The Florida Board of Education has officially said no to a form of critical race theory in public schools.
Gov. Ron DeSantis and state Republicans opposed the divisive curriculum which they consider a form of far-left indoctrination.
The newly adopted rule, which occurred after a four-hour meeting today in Jacksonville where about 30 speakers on both sides participated, does not specifically mention critical race theory per se, but the messaging about how U.S. history, civics, and government should be taught is definitive.
The rule reads: “Instruction on the required topics must be factual and objective and may not suppress or distort significant historical events, such as the Holocaust, and may not define American history as something other than the creation of a new nation based largely on universal principles stated in the Declaration of Independence.”
It also clarifies the role of teachers in that they “serve as facilitators for student discussion and do not share their personal views or attempt to indoctrinate or persuade students to a particular point of views.”
In addressing the state board this morning via a remote hookup, DeSantis similarly said “We have to do history that is factual I think it’s important that when we’re doing things like history that it’s grounded in actual fact over narrative…We need to be educating people, not trying to indoctrinate them.”
The victory came in the midst of a national and statewide battle against progressive lawmakers who are trying to push the abusive language of racism on American children.
National columnist, and founder of BizPac Review, Jack Furnari has been on the front lines of a recent battle in Palm Beach County, Florida. Furnari quickly praised DeSantis for supporting the classroom ban.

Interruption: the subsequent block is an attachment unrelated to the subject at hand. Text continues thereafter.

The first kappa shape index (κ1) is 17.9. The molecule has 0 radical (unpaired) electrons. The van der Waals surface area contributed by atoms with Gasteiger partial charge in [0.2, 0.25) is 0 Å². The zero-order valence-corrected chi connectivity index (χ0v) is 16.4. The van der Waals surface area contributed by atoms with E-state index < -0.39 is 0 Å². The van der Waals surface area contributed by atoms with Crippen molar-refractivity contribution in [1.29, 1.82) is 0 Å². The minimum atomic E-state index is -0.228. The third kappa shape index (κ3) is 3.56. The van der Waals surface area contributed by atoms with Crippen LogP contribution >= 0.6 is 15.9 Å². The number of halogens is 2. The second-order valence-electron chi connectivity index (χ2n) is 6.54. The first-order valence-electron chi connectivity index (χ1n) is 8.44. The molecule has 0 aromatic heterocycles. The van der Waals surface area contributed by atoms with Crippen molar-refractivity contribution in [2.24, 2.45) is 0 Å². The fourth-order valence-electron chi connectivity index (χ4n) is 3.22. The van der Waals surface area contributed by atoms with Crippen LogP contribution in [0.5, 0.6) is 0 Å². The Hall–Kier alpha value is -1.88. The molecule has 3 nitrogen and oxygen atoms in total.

“Governor Ron DeSantis has saved the children of Florida and Palm Beach County from hate and division by standing up to neo-racists like Alexandria Ayala, Debra Robinson, Erica Whitfield of the Palm Beach County School Board,” said Furnari. “God Bless Governor DeSantis.”
Furnari previously took the Palm Beach County school board to task for including a plan to dismantle structures rooted in so-called white advantage in its mission statement, which is a similar concept embodied in critical race theory and social justice.
The statement drew fire from parents throughout the district, many of whom said it was, in and of itself, divisive and racist, leading board members to drop the reference to white advantage last month in a close 4-3 vote.
The now-abandoned language was vigorously pushed by board members Ayala, Robinson, and Whitfield. The board’s reversal, however, came on the heels of a possible lawsuit over a BLM link on the school board’s website.
The embattled school board responded to Thursday’s vote, “The School District of Palm Beach County has taught, and will continue to teach, the standards as adopted by the Florida Department of Education.
Florida’s education system exists to create opportunity for our children. Critical Race Theory teaches kids to hate our country and to hate each other. It is state-sanctioned racism and has no place in Florida schools. pic.twitter.com/ludv7ARgNP
— Ron DeSantis (@GovRonDeSantis) June 10, 2021
“No child should be classified as a ‘victim’ or ‘oppressor’ based on their race or ethnicity,” said Christina Pushaw, the governor’s press secretary asserted about today’s state school board development.
“The bottom line and objective of education is not to introduce ideology and fight political battles – it’s to prepare our students to be great citizens. It’s not telling you what to think, but how to think, and to think critically – with the ultimate goal of ensuring Florida students become well-rounded, civically minded, productive members of society,” added DeSantis Communications Director Taryn Fenske.
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